On a more positive note, small business failure rates (firm size >20 employees) are lowest in Wisconsin (10.10%), Pennsylvania (10.2%), Iowa (10.27%), and South Dakota (10.45%). Interestingly, the cost of living index in these states is below the nation’s average. This suggests that it’s easier for small businesses to succeed in areas where the cost of living and related business expenses are lower.

Overall, with the exception of New York and Florida, small businesses in Eastern states exhibited lower rates of failure compared to their counterparts in Western states. This trend persisted throughout the decade between 2010 and 2020.

Why do small businesses fail?

The 2023 NFIB survey among small business owners in the US revealed that the most significant problems they face are quality of labor, inflation, and taxes.

24% of small business owners report that labor quality is the most important problem to operate the business. For 23% of owners, inflation is their top business problem. Still, this is 14% lower than the figure last July, when inflation concerns reached their highest point since 1979. Significantly less survey participants (14%) state that taxes are their single most important problem.

Among small business owners experiencing declining profits, 29% explained the downfall with lower sales, 20% blamed the increasing materials costs, 13% reported usual seasonal fluctuations, 10% cited higher labor costs, 9% saw lower prices, and 4% blamed higher taxes and regulatory costs [6].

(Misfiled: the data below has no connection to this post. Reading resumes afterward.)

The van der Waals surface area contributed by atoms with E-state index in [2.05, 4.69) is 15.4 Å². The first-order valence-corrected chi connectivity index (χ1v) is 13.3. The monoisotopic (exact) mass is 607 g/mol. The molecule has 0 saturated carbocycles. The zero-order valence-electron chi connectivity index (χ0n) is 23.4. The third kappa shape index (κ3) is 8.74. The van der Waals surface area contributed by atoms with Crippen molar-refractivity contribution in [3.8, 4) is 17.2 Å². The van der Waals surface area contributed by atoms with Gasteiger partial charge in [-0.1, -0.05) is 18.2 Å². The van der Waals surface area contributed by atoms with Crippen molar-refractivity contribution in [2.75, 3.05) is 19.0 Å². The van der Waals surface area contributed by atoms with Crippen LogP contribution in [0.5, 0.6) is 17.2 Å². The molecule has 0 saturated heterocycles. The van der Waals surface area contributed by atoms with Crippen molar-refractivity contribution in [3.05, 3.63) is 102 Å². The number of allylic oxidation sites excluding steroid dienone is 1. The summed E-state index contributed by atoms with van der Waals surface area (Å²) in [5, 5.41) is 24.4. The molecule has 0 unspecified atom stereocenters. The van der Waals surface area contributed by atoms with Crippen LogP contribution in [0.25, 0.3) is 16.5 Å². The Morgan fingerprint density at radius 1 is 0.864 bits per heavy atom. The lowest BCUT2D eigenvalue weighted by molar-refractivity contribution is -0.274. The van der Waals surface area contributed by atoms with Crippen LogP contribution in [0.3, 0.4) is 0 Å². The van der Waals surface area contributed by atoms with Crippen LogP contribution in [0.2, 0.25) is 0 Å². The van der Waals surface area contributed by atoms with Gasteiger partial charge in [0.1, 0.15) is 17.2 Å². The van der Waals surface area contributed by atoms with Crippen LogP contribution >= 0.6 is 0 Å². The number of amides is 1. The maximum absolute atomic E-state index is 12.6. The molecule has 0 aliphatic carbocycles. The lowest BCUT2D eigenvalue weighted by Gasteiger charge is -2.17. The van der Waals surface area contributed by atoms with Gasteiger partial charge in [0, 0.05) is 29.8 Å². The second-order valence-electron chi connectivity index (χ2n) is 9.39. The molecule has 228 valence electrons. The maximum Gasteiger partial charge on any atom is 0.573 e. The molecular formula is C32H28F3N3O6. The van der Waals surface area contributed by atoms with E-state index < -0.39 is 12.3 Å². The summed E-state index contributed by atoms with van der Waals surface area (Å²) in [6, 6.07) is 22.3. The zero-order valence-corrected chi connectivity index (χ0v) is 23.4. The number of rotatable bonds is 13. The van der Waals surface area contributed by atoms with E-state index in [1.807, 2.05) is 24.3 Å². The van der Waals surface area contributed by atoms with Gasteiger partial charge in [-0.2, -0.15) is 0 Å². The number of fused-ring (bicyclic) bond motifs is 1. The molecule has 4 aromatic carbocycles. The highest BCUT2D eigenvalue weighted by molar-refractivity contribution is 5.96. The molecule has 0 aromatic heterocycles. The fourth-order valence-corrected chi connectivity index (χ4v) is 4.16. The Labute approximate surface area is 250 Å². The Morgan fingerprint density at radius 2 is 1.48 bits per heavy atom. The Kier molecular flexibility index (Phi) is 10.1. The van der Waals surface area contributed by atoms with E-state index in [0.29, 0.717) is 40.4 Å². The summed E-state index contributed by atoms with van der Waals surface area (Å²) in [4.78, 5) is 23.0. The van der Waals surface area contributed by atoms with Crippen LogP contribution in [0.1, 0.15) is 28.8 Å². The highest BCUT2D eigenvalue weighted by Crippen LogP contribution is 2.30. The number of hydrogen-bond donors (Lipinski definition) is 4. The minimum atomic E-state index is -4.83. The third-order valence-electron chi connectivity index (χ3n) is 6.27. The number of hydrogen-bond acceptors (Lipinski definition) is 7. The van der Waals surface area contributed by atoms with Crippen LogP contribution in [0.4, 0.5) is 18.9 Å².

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Small business optimism

As of April 2023 the US Small Business Optimism Index is 89, a 4.2 points decrease compared to the same period the previous year. This marks an ongoing trend of optimism indexes remaining below the survey’s 49-year historical average of 98 [7].

Owners are overall cynical about the future. A net negative of 47% expect better business conditions over the next six months. Almost all small business owners see economic slowdown and bleak sales prospects. Uncertainty persists and is mostly associated with elevated inflation. This suggests that small business owners need to pay close attention to how inflation may impact the costs of running a business.

The optimism of small business owners is influenced by the size of their staff. Optimism rates tend to rise as the number of employees increases, suggesting that those business owners who manage to grow and create jobs are more optimistic than those who don’t [7].

Small business health

A survey among small business owners reveals that in Q2 2023, 14% of the respondents evaluated the overall health of their business as either poor or very poor. This is a significant improvement from the pandemic highest in Q1 2021 when 24% of owners had negative sentiment about their business health [8].

The recent inflationary challenges took their toll on the small business health index. Owners currently struggle to adjust to higher interest rates and tighter credits, but they remain hopeful for the future. 71% expect their revenues to increase over the next year, demonstrating remarkable resilience.

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How does the US compare with European countries?

In 2017, 733,286 businesses were started in the US. After one year, 20.9% failed. Compared to the US, the average 1-year failure rate of countries within the European Union is 19.3% [9].